Now here’s something that ought to be used as input into the National Education Blueprint (abstract):
Teacher Quality Policy When Supply Matters
Recent proposals would strengthen the dependence of teacher pay and retention on performance, in order to attract those who will be effective teachers and repel those who will not. I model the teacher labor market, incorporating dynamic self-selection, noisy performance measurement, and Bayesian learning. Simulations indicate that labor market interactions are important to the evaluation of alternative teacher contracts. Typical bonus policies have very small effects on selection. Firing policies can have larger effects, if accompanied by substantial salary increases. However, misalignment between productivity and measured performance nearly eliminates the benefits while preserving most of the costs.
Deciphering the Econo-speak results into Econo-English:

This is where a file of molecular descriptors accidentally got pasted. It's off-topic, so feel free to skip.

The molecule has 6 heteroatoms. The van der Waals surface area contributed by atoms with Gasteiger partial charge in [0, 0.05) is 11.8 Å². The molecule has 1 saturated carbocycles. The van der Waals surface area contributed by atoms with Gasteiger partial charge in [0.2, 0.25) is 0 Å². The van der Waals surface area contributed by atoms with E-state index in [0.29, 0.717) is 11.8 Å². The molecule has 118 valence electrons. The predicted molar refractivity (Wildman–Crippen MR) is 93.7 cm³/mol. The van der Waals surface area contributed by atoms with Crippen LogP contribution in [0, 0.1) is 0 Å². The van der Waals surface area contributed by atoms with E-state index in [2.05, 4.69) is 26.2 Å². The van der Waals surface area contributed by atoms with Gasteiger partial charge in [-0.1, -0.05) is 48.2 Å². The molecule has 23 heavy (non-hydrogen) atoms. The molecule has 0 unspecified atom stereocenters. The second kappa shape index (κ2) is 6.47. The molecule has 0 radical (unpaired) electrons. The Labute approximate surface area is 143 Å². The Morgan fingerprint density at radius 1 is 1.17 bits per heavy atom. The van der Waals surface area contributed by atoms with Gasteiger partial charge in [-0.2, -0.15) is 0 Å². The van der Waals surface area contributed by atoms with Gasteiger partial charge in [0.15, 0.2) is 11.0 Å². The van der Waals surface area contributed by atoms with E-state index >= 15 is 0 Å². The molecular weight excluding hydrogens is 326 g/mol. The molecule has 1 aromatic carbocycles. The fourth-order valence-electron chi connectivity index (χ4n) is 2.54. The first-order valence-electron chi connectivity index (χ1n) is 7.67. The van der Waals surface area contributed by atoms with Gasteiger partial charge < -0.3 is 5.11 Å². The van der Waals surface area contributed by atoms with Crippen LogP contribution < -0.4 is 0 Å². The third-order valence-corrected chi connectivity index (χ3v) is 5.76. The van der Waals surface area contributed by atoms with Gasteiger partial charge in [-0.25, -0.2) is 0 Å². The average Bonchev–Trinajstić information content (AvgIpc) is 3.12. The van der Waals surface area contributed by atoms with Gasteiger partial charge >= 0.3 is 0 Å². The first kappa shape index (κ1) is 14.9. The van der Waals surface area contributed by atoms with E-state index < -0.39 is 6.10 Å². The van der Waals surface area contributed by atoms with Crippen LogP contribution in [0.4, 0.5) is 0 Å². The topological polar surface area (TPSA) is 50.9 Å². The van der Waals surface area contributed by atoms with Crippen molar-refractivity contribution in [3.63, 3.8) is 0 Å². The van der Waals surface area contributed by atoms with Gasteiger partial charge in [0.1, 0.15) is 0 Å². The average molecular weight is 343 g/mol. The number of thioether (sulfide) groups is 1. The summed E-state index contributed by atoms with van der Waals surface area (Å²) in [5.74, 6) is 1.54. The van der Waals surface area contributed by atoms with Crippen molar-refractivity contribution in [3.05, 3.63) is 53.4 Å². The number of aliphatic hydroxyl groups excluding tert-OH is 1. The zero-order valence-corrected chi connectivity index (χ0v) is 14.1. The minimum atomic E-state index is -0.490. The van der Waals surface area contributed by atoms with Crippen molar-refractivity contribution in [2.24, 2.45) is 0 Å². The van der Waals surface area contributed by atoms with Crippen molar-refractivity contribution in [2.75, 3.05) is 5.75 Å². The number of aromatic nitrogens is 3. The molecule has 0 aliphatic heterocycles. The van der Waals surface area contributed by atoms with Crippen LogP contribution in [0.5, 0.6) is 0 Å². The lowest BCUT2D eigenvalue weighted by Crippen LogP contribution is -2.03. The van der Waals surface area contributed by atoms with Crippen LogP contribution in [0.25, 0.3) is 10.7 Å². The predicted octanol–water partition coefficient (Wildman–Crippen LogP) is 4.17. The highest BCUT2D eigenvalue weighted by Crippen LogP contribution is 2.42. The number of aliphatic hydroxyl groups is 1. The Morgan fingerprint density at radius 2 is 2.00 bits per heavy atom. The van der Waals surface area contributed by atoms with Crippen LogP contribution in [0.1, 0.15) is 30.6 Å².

- For a variety of reasons, performance-based teacher compensation policies have very little impact on education outcomes (good teachers are born, not made);
- The ability to fire ineffective teachers is actually more important, but requires a considerable jump in pay to compensate for the added risk of job insecurity;
- The caveat for the above is that if performance measurements can be manipulated (e.g. exam-oriented teaching, instead of knowledge-oriented teaching), almost all the increase in education outcomes is lost.
The whole point of the paper is to examine a teacher hiring, retention and compensation framework that while performance-based is also geared towards self-selection i.e. we want potentially good teachers to come forward, but discourage bad teachers from ever entering the classroom.
That’s a worthwhile goal and a pretty novel appraoch to the question, but from the look of things there’s very little in the way of a real consensus on the issue of improving teacher quality. Part of the problem is simply measurement – exam results are at best a “noisy” signal of how good a given teacher actually is, and subjective evaluations are subject to observer bias.
Another problem is the time span – in the 11-15 years of formal education, what is the individual impact of any given teacher in a child’s education outcome, especially if there are interim changes to curriculum or school policies?
Tough questions, very few answers.
Rothstein, Jesse, "Teacher Quality Policy When Supply Matters", NBER Working Paper No. 18419, September 2012